Biden Slams Trump as Border Deal Collapses

Biden Slams Trump as Border Deal Collapses

Reuters/Evelyn Hockstein

With Republican opposition to a $118 billion security bill growing, President Joe Biden on Tuesday called out former president Donald Trump for undermining the bipartisan agreement — and vowed to make sure that Americans know who to blame if the legislation fails to become law.

In remarks delivered at the White House, Biden described the bill as “a win for America” and said it provided “the most fair, humane reforms in our immigration system in a long time and the toughest set of reforms to secure the border ever,” as well as billions in aid for U.S. allies including Ukraine and Israel. He asked lawmakers to send the bill to his desk immediately for his signature.

Biden acknowledged, though, that the bill appears likely to fail amid growing hostility from Republicans, with Trump leading the opposition to the legislation. “All indications are this bill won’t even move forward to the Senate floor,” Biden said. “Why? A simple reason: Donald Trump. Because Donald Trump thinks it’s bad for him politically.”

Biden said the bill was shaped in no small part by Republican demands over the last four months. “And now it's here. And they're saying never mind,” Biden said. “Folks, we've got to move past toxic politics. It's time to stop playing games with the world waiting.”

Growing pressure: Noting that the bill has won the support of the Border Patrol union, the conservative Wall Street Journal editorial board and the U.S. Chamber of Commerce, Biden called on Republicans to “show some spine” and ignore Trump’s political maneuverings. “Republicans have to decide, who do they serve?” he said. “The American people or Donald Trump?”

Republican lawmakers have rejected their portrayal as spineless servants of the former president, but Trump’s influence has been clear enough. On Monday, Trump blasted the bill on social media. “Only a fool, or a Radical Left Democrat, would vote for this horrendous Border Bill,” he said. Trump has also rejected the fundamental structure of the bill, which ties border security and foreign aid together. “Don't be STUPID!!! We need a separate Border and Immigration Bill. It should not be tied to foreign aid in any way, shape, or form!” he said.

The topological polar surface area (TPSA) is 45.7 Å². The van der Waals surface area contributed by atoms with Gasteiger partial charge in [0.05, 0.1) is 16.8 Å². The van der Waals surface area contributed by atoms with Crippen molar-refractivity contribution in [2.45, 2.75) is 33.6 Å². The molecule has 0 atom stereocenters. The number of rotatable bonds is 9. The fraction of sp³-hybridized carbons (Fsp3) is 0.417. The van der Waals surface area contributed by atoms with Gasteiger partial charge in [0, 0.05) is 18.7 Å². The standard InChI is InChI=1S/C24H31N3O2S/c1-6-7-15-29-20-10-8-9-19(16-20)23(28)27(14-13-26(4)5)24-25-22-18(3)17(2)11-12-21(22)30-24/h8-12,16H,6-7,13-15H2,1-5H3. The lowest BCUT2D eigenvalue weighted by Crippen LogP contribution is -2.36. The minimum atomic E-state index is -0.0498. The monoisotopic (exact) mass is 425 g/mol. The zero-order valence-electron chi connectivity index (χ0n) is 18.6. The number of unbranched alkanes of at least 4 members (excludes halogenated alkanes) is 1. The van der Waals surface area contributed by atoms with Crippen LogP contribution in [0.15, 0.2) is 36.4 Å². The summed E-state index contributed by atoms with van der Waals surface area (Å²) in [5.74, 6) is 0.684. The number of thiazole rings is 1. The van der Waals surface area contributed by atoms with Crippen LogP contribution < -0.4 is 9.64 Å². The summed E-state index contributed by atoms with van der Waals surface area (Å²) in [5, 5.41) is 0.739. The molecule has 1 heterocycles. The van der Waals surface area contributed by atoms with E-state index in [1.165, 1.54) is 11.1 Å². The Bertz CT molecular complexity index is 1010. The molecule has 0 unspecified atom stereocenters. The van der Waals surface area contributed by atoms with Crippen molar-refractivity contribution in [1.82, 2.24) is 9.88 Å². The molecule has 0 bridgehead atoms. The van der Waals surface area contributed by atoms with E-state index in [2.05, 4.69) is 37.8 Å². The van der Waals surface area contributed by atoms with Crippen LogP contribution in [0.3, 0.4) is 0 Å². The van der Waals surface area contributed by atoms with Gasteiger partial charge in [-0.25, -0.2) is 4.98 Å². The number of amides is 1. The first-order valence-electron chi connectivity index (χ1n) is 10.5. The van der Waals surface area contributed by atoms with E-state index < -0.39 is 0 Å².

Speaking about Sen. James Lankford, the lead Republican negotiator on the agreement, Trump said it “is a very bad bill for his career.” Trump also denied endorsing Lankford in the last election cycle, despite being on the record endorsing him in September 2022.

The pressure appears to be working, and Republican senators are expected to block the bill in a procedural vote Wednesday. Even Lankford — who said he hoped his fellow Republicans wouldn’t “intentionally” leave the border open for political gain — said he wasn’t sure if he would support his own legislation.

Lankford suggested that the bill perhaps could be salvaged if Republican lawmakers have time to rework or amend it. But Senate Republican Leader Mitch McConnell, who had previously supported the legislation, said Tuesday that the bill has “no real chance” of becoming law.

Some Republicans have made it clear that the presidential campaign is driving the resistance to the bill. Sen. John Cornyn indicated he’s willing to wait in the hope that lawmakers can work with Trump in 2025. “I'm pretty confident we can do better with a new president who actually will enforce the law,” he said. Sen. John Barrasso, chair of the Republican Conference, said in a statement that “Americans will turn to the upcoming election to end the border crisis.” And Rep. Jim Jordan, a Trump ally in the House, called for a “timeout” on border legislation. “Let’s say ‘timeout’ and then let the American people decide how we want to deal with this in November, when we have President Trump ... against President Biden. Let the country decide.”